- cardigan bay,
- cardin, pierre,
- cardinal beetle,
- cardinal flower,
- cardinal grosbeak,
- cardinal ligament,
- cardinal number
Origin of cardinal
Examples from the Web for cardinal
“Light trumps darkness, hope beats despair, grace wins over sin, love defeats hate, life conquers death,” the cardinal said.'Please Don't Die!': The Frantic Battle to Save Murdered Cops|Michael Daly|December 22, 2014|DAILY BEAST
Elisabetta Piqué, who knew Bergoglio well as a cardinal, writes in the present tense as if to convey real time passing.
And yet, a dossier of allegations involving human rights could not help any cardinal at a moment like that.
The cardinals had such a bad reputation that the very term “cardinal” became an insult in Renaissance Rome.
Perhaps, as one cardinal recently complained, the chaos is the plan.
The cardinal wanted a benefice for one of his followers, and the Pope wished to get his son's enemy once more into his power.Renaissance in Italy Vol. 3|John Addington Symonds
Chavigni repaid the Cardinal with heartfelt gratitude, with firm adherence, and uncompromising service.Richelieu, v. 1/3|G. P. R. James
"Of course, I shall continue to work with the Cardinal," said the priest, when the family gave him time to speak.Marzio's Crucifix and Zoroaster|F. Marion Crawford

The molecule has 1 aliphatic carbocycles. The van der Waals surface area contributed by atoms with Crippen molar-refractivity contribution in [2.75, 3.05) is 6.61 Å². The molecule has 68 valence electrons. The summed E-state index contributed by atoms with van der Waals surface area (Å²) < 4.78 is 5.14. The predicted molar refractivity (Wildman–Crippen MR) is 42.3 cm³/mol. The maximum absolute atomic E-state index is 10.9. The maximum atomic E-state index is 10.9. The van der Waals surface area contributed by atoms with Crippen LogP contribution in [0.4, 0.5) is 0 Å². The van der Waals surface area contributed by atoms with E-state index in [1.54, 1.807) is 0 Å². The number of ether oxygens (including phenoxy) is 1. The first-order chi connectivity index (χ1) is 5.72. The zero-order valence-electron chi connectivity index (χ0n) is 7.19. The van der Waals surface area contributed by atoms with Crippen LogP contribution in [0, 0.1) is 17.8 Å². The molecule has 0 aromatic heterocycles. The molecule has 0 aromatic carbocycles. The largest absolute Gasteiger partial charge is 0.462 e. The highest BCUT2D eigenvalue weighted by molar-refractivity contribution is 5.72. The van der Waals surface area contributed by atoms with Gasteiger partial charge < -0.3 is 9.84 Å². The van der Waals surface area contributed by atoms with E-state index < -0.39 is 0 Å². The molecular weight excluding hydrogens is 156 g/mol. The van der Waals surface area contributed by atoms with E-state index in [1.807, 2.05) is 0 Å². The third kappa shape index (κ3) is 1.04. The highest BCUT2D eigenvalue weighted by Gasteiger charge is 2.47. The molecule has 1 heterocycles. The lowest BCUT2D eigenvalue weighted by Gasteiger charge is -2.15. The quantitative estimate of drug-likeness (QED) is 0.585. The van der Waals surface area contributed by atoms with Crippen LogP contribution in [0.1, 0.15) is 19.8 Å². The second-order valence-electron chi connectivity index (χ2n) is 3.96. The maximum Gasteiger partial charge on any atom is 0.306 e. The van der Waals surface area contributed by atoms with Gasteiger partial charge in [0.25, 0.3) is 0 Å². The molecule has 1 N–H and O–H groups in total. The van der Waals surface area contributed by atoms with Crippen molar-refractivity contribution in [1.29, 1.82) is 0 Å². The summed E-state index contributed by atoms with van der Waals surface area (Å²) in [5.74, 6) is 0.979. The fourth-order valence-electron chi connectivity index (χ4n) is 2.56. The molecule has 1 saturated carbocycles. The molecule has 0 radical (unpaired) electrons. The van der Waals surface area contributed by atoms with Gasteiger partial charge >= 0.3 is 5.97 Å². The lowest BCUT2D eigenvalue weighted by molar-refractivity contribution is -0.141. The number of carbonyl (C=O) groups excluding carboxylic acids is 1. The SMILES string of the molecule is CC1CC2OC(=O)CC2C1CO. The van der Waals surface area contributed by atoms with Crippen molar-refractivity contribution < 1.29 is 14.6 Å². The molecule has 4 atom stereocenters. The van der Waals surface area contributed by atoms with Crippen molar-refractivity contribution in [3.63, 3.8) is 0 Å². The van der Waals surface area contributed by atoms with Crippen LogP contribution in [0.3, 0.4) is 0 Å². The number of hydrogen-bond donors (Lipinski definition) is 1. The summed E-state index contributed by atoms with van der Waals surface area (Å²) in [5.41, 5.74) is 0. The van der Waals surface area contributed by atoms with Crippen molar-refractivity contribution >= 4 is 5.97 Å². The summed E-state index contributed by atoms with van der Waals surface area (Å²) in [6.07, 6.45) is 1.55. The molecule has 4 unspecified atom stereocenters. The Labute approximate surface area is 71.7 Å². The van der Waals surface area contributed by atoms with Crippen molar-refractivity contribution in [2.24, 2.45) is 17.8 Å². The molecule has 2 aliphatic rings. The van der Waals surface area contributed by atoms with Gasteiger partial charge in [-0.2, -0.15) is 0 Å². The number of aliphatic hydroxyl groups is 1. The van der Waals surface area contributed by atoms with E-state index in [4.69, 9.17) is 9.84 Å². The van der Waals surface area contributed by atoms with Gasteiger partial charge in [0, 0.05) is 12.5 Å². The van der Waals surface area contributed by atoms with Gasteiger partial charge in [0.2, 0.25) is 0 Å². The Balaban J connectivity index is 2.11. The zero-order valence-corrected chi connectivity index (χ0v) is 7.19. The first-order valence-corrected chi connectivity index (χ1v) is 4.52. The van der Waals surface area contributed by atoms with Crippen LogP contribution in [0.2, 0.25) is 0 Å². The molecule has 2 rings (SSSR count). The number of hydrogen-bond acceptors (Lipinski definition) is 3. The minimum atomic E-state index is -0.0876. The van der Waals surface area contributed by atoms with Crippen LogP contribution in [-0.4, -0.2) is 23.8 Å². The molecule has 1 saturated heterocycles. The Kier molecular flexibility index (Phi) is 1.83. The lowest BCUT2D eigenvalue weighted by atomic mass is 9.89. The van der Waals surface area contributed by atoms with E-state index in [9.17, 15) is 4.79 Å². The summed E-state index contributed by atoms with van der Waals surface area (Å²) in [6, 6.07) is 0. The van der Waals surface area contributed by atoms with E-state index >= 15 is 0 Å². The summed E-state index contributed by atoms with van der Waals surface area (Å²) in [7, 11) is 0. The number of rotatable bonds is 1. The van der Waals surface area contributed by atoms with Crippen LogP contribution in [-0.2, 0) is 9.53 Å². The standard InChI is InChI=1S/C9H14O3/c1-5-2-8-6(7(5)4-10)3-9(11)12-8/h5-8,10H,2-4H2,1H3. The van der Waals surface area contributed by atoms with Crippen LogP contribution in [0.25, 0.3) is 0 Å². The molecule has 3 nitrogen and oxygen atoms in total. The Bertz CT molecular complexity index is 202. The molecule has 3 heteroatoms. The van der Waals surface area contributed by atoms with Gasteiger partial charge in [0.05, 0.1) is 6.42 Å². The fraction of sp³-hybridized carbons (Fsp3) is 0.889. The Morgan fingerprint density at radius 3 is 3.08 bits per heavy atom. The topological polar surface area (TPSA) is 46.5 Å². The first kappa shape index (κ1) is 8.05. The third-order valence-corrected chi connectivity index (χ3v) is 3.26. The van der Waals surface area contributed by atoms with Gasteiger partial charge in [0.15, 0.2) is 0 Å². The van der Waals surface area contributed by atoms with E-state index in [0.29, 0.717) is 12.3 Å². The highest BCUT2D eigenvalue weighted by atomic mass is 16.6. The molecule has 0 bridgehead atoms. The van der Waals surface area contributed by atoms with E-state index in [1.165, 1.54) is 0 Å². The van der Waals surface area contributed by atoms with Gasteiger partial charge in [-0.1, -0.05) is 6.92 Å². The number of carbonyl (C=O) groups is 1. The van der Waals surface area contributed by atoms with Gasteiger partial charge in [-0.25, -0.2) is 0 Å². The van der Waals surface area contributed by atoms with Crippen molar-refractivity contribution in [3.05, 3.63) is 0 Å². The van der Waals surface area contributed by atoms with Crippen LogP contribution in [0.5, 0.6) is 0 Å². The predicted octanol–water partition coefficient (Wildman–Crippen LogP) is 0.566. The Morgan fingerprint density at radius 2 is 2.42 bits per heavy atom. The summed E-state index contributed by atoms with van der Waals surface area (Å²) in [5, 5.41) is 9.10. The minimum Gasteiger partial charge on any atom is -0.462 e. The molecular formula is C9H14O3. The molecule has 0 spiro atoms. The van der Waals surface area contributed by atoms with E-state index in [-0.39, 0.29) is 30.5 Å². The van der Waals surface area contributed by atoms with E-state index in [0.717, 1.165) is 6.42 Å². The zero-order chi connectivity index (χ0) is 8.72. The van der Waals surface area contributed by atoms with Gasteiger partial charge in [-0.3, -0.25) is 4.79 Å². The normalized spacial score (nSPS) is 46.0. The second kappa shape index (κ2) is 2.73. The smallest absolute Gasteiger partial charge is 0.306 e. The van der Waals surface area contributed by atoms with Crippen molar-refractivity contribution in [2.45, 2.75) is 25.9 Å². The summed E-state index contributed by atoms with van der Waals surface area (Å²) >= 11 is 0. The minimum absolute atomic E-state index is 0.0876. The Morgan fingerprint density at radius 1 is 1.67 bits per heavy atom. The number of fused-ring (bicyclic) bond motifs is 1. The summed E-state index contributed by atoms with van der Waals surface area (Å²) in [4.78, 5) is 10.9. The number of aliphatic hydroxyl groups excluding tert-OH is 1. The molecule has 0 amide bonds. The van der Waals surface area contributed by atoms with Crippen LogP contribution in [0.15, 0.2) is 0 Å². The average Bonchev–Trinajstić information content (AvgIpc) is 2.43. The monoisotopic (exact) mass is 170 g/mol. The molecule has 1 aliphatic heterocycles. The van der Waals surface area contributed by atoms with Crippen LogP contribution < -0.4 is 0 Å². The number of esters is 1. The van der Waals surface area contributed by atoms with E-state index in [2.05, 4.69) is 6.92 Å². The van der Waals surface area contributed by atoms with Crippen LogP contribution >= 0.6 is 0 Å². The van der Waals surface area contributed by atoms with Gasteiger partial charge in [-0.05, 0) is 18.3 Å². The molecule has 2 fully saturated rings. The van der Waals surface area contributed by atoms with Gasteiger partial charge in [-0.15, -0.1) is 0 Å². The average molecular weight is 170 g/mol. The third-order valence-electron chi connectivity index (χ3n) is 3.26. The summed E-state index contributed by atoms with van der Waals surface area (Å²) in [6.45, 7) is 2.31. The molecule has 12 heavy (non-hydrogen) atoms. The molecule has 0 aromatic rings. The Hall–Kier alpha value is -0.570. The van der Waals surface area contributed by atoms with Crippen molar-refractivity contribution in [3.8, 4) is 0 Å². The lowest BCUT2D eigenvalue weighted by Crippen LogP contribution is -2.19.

The ascetic side of it became the cardinal idea of religious virtue in the Middle Ages.Folkways|William Graham Sumner
Cardinal Cajetan was the legate, and he was but little fitted to deal with Luther.
Word Origin for cardinal
early 12c., "one of the ecclesiastical princes who constitute the sacred college" (short for cardinalis ecclesiae Romanae or episcopus cardinalis), from Latin cardinalis "principal, chief, essential" (see cardinal (adj.)).
Ecclesiastical use began for the presbyters of the chief (cardinal) churches of Rome. The North American songbird (Cardinalis virginianus) is attested from 1670s, so named for its resemblance to the cardinals in their red robes.
"chief, pivotal," early 14c., from Latin cardinalis "principal, chief, essential," from cardo (genitive cardinis) "that on which something turns or depends; pole of the sky," originally "door hinge," of unknown origin. Related: Cardinally.
The cardinal points (1540s) are north, south, east, west. The cardinal sins (c.1600) are too well known to require rehearsal. The cardinal virtues (c.1300) were divided into natural (justice prudence, temperance, fortitude) and theological (faith, hope, charity). The natural ones were the original classical ones, which were amended by Christians. But typically in Middle English only the first four were counted as the cardinal virtues:
Of þe uour uirtues cardinales spekeþ moche þe yealde philosofes. ["Ayenbite of Inwyt," c.1340]
By analogy of this, and cardinal points, cardinal winds, cardinal signs (four zodiacal signs marking the equinoxes and the solstices), the adjective in Middle English acquired an association with the number four.